La Bahia del Espiritu Santo (ESB) is the true gem of the Mexican Riviera, and perhaps the last remaining wilderness fly fishing outpost in the Mexican Yucatan.  It has always been the “second sister” to it’s larger, more accessible cousin to the north, Ascension Bay.  But for the dedicated saltwater fly fisherman, ESB provides the best angling opportunities in the entire Yucatan.

ESB was first discovered in 1518 by Juan de Grijalba, just a few days after the discovery of Ascension Bay.  Grijalba was the nephew of the famous conquistador Diego Velasquez.  He followed Velazquez in the conquest of Cuba in 1511, and in in 1518 Velazquez sent Grijalba to be the first to explore the Yucatan Peninsula.  Grijalba set sail from Cuba with four ships about about 200 men, exploring the peninsula and mapping the bays, rivers, and estuaries that today are renowned sanctuaries for permit, tarpon, snook and bonefish.  He discovered Espiritu Santo Bay on Pentecost Day (May 24, 1518), hence the name Espiritu Santo Bay “Bay of the Holy Spirit”.  

Yet even before the Spanish came to these eastern shores of Mexico, ESB was more remote and isolated than Ascension Bay, and always seen as a wilderness outpost even before the days of colonization and “civilization.”  During Mayan times, Ascension Bay was critical in providing food for the city of Tulum.  The bay and the Boca Paila lagoon were heavily fished by the local Mayan communities, many of which remain today and incorporate important towns like Punta Allen, Muyil, or Vigia Chico. There were no towns or significant populations at ESB, however, its fishery remained in tact and un-impacted by harvest.

From a topographical and geographical standpoint, both bays are very similar.  Both are shallow and create navigability challenges for vessels of any size.  This is perfect habitat for the shallow saltwater flats that bonefish, permit, and tarpon prefer, while prohibiting commercial navigation.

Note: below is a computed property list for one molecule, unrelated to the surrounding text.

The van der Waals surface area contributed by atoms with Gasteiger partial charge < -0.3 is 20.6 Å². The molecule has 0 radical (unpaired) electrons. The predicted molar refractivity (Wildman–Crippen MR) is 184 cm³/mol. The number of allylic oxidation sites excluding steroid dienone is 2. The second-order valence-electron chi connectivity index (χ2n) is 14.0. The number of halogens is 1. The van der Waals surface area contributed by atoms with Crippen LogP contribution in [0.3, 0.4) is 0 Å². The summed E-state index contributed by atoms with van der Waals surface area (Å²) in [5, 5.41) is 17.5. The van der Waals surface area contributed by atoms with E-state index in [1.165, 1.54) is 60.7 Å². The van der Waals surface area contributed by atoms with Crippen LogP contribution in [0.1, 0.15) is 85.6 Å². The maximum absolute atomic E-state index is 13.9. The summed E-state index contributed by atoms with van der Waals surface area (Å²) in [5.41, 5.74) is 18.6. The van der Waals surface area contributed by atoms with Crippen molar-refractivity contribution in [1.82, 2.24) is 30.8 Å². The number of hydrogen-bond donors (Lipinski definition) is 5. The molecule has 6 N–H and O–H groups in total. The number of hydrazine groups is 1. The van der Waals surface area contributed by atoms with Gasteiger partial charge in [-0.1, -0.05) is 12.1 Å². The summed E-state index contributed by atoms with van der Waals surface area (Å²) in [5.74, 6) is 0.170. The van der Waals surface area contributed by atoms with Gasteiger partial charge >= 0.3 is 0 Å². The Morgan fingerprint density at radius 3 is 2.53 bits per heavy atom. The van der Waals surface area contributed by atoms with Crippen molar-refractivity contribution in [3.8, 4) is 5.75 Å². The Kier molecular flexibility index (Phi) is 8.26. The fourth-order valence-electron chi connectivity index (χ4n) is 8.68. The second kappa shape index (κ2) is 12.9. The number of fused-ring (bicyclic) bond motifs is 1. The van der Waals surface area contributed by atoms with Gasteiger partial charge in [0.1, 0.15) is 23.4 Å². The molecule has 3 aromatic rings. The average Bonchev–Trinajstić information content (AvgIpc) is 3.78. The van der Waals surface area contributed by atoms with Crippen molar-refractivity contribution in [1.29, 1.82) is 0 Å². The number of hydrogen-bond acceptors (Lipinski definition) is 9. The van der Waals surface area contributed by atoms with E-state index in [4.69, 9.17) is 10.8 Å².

The primary differences between ESB and Ascension Bay are size and accessibility.  ESB is approximately half the size of her older sister; but Ascension Bay has more than six thousand people living around her shores in the present day towns of Punta Allen, Vigia Chico, Muyil, and Santa Helena.  There are nine official lodges plus several back country, “unofficial” guides  that fish the bay, and as of 2015 180 boats with permits for fishing, snorkeling, bird watching, or tours of the bay.  This creates a vibrant tourism-based economy centered around these communities, and a constant impact of pressure on the bay.  

Espiritu Santo Bay (ESB), however, remains perfectly positioned in a remote wilderness, an area void of tourism and the impacts of population and people.  There is a small community of 95 lobster fishermen and their families that live in Punta Herrero, the only human settlement with access to the entire bay.  Only 7 boats have legal access to fish in the bay.  The combination of remoteness, lack of population, and limited access is what makes ESB unique and one of the most pristine resources left to target fish untouched by human influences.  

There are simply very few places left in the world with the same sort of untouched natural resource as can be found in ESB.  Healthy populations of bonefish, permit, tarpon, and snook abound in it’s flats, creeks, and lagoons.  And nobody has better access, or more intimate knowledge of the bay, than the guides at Paradise Lodge.

Over the course of the past 5 seasons, Paradise guides have been on ESB nearly every day of the season, logging literally hundreds of hours learning every nook and cranny of this remarkable, remote fishery.  The lightweight, super shallow-draft Hells Bay boats can access the many flats no one else can get into with the heavier, larger pangas that are more common in the region.  Between August 2014 and August 2015 Paradise guides are proud to have logged in 201 days on the bay.  In that duration, they’ve landed 675 pounds of permit and averaged 1.5 permits per day.  They’ve registered 12 grand slams, and countless bonefish, tarpon, snook, and barracuda brought to the boat.  

For permit fishermen, especially, there may be nowhere else on the planet that can compare to ESB.  The populations of fish are there, especially in the prime summer months of July, August, September and October, when water temperatures are ideal and schools of permit abound on the flats of ESB.